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Stem Cell Transplantation
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Depending on the particular type or stage of leukaemia, and many other things about the individual patient, treatment options might include an intensive procedure such as a haematopoietic stem cell transplant. There are two main types of stem cell transplants:
Stem cells from your own body (also called an autologous transplant) or Stem cells from a donor (also called an allogeneic transplant). The donor can be a family member or someone unrelated to you.
Haematopoietic Stem Cell Transplant (HSCT) is a procedure that replaces the abnormal 'leukaemic' cells with healthy cells collected from the blood or bone marrow of a related or unrelated HLA matched a healthy donor. The donated cells include not only healthy Stem Cells, but also important immune cells that help to kill the patients leukaemic cells. The donor must match the patient’s tissue type (HLA) otherwise the transplanted donor cells will be attacked by the patient’s immune system and rejected. HSCTs are particularly effective for treating certain types of acute leukaemia. However, the procedure is intensive and risky with the potential for substantial after effects.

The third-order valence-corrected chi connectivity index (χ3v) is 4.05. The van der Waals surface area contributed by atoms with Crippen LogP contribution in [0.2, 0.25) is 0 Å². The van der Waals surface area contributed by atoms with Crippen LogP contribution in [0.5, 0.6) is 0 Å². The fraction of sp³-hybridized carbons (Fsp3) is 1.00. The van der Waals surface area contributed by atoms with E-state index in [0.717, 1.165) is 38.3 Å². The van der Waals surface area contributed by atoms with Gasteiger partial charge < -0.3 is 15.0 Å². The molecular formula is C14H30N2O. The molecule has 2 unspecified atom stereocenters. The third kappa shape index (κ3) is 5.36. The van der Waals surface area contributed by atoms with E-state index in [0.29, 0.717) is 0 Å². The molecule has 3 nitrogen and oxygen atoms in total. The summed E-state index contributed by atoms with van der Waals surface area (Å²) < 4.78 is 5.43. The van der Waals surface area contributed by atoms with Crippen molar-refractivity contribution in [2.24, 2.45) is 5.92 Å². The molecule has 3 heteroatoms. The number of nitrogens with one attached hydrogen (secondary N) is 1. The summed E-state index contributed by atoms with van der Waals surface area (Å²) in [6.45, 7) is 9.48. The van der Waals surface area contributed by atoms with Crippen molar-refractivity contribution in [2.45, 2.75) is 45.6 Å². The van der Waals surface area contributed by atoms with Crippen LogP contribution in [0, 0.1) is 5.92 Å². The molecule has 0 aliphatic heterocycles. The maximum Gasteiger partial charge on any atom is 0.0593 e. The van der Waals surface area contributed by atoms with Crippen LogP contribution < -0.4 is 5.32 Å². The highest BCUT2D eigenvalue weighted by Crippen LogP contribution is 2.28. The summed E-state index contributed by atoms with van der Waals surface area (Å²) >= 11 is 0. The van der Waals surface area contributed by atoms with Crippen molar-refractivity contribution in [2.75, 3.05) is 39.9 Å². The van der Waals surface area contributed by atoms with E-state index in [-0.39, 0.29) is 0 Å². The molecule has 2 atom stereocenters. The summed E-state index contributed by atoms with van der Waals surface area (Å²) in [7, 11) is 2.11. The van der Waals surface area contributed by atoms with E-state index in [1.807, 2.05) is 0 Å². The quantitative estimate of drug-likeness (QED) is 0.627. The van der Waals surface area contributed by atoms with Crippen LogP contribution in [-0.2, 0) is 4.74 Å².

Limitations of current stem cell treatments
A haematopoietic stem cell transplant using cells from a donor can have serious side effects including:
Infections - The transplanted stem cells need time to produce the necessary new blood cells for the body. Infections can occur due to the inevitable delay in the replenishment of the patient’s immune system with white blood cells, which leaves the patient highly vulnerable to infections for a period. Careful observation and preventative treatment with antibiotics can help to reduce infection risks.
Graft-versus-host disease (GvHD) - This complication occurs when donor blood cells attack the patient’s tissue. Symptoms include rashes, diarrhoea, blisters and fever. GvHD is a serious complication and can be life-threatening. It can be minimized by closely matching the tissue type of the donor to the patient. This is easiest to achieve if the patient has a matched sibling. Other strategies to prevent GvHD include suppressing the immune system with drugs and removing a specific type of white blood cells (lymphocytes) from the transplant. Researchers and doctors are investigating ways to improve current transplantation approaches in order to address these limitations. Another challenge is the shortage of donors and several organisations are working to increase the number of volunteers in donor registries.
Recent developments: Reduced Intensity SCT
High doses of chemotherapy agents given to leukaemia patients before a transplant destroys both leukaemic cells and healthy bone marrow cells. Newer forms of transplantation called reduced-intensity stem cell transplant (RIC-SCT) have been developed to reduce the risk. These procedures allow lower doses of chemotherapy to be used, which helps avoid extensive damage to the bone marrow. Instead, donor immune cells are transplanted with the donor haematopoietic stem cells to attack and eliminate any remaining leukaemic cells. This is called a graft-versus-leukaemia effect. This type of transplant has fewer side effects but some serious ones remain, particularly GvHD.